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Gonzaga ready to attack to counter Syracuse zone

Gonzaga guard Eric McClellan is key to successful outcome against Syracuse. (Dan Pelle / The Spokesman-Review)
Gonzaga guard Eric McClellan is key to successful outcome against Syracuse. (Dan Pelle / The Spokesman-Review)

CHICAGO – The task is completely different, but the mindset needs to be the same.

On Gonzaga’s first possession last Saturday, Eric McClellan penetrated the lane and challenged Utah standout center Jakob Poeltl. McClellan’s shot didn’t fall, but Domantas Sabonis hit a put-back.

On GU’s next possession, Josh Perkins drove inside and tried a floater that the talented Poeltl soared to block. After the game, beaming assistant coach Brian Michaelson said it was precisely the aggressive approach coaches wanted to see.

The staff hopes to see more of the same Friday when 11th-seeded Gonzaga (28-7) takes on No. 10 seed Syracuse (21-13) at the United Center with an Elite Eight berth on the line.

“Things like that send messages early, and recently we’ve done a great job executing it,” freshman point guard Josh Perkins said. “Syracuse is going to come out with a zone (defense), we know it, but early we’re going to be aggressive and attack it and let them know we’re prepared for it.”

Gonzaga understands that will require some variety.

“We’ve probably played less than 30 possessions against zone this year, mostly because teams fear (Kyle) Wiltjer so much,” coach Mark Few said. “Obviously we attack everything inside-out and we’ll continue to work inside-out. That’s kind of who we are. It’s just going to come at different places and in different contexts.

“A big key is we don’t just settle for tons of 3s, but we get our paint touches or the ball into the paint off a pass or the bounce.”

Syracuse limits foes to 64.8 points, 40.7-percent shooting and 30.4-percent beyond the arc. Gonzaga on average scores 79.4 points, makes nearly 49 percent from the field and 38 percent of its 3s.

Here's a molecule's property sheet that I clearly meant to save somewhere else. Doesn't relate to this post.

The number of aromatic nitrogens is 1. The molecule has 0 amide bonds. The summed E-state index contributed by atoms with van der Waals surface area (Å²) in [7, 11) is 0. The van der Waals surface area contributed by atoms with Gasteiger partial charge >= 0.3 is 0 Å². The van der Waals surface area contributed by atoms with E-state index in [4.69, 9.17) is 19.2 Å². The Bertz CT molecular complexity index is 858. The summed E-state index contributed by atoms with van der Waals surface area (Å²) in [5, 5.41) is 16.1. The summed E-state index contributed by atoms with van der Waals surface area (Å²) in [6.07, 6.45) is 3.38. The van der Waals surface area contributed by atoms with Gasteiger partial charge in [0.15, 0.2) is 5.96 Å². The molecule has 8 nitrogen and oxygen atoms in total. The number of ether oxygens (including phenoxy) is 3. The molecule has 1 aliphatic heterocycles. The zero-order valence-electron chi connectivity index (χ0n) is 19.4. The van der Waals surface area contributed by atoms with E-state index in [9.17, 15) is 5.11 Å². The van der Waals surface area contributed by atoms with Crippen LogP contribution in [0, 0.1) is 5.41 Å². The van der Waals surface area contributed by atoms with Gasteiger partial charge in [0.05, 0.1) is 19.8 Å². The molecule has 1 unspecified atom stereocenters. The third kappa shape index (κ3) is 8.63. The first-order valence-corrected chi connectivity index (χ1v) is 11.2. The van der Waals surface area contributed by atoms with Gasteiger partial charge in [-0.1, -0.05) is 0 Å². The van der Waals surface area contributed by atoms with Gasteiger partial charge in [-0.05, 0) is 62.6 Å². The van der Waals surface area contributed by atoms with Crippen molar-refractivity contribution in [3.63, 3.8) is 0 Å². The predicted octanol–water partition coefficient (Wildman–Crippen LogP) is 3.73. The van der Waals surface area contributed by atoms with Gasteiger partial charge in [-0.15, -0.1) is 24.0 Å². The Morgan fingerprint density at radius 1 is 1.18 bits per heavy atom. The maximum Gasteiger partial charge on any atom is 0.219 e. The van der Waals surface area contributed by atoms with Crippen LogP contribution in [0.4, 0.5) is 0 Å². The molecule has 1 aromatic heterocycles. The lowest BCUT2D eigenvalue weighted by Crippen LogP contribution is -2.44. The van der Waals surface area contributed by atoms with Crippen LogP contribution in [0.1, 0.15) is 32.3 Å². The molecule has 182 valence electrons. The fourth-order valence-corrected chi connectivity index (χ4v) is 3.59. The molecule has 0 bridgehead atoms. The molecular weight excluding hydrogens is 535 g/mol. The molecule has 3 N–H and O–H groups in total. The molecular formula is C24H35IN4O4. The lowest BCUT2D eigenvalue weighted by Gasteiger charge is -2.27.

“The keys are to be able to attack it multiple ways,” assistant coach Tommy Lloyd said. “Syracuse plays zone every possession so they’ve seen it all. Zone attacks tend to be more simple than man so we have to vary their looks.

“We have to force them to make decisions they’re not comfortable making, whether it’s how they’re going to guard the high post if Wiltjer is having success, or how to guard the low post if Domas is having success. And our guards have to catch the ball ready and understand there are shot opportunities to be had.”

The message appears to be getting through.

“Just being aggressive and not being tentative,” said Sabonis, who is averaging 20 points and 13 rebounds in two tournament wins. “Coach (Few) said the guards are going to have to let it rip, be confident and step up and make shots.”

Syracuse’s zone is only half the challenge. Gonzaga must contend with a Syracuse offense that relies on perimeter players to score. Senior guards Michael Gbinije (17.8 points) and Trevor Cooney (12.8) and talented freshman wing Malachi Richardson (13.1) have combined for 15 3-pointers in two tournament wins.

Freshman forward Tyler Lydon, who comes off the bench but plays starter minutes, has had a pair of 14-point tournament games.

“Gbinije has length, size, a really good catch-and-shoot guy and he can get in the lane,” said McClellan, likely the Zags’ first option defensively on Gbinije. “This time of year you’re going to see pretty good teams and pretty good players at all five positions. We’re all going to have to be locked in.”

Syracuse coach Jim Boeheim said his team will be tested at both ends of the floor.

“They’re a tremendous offensive team, that’s what you see first when you watch them,” he said. “But I think their defense has gotten better. That’s why they’re here. That’s why they’ve had a tremendous tournament so far.”

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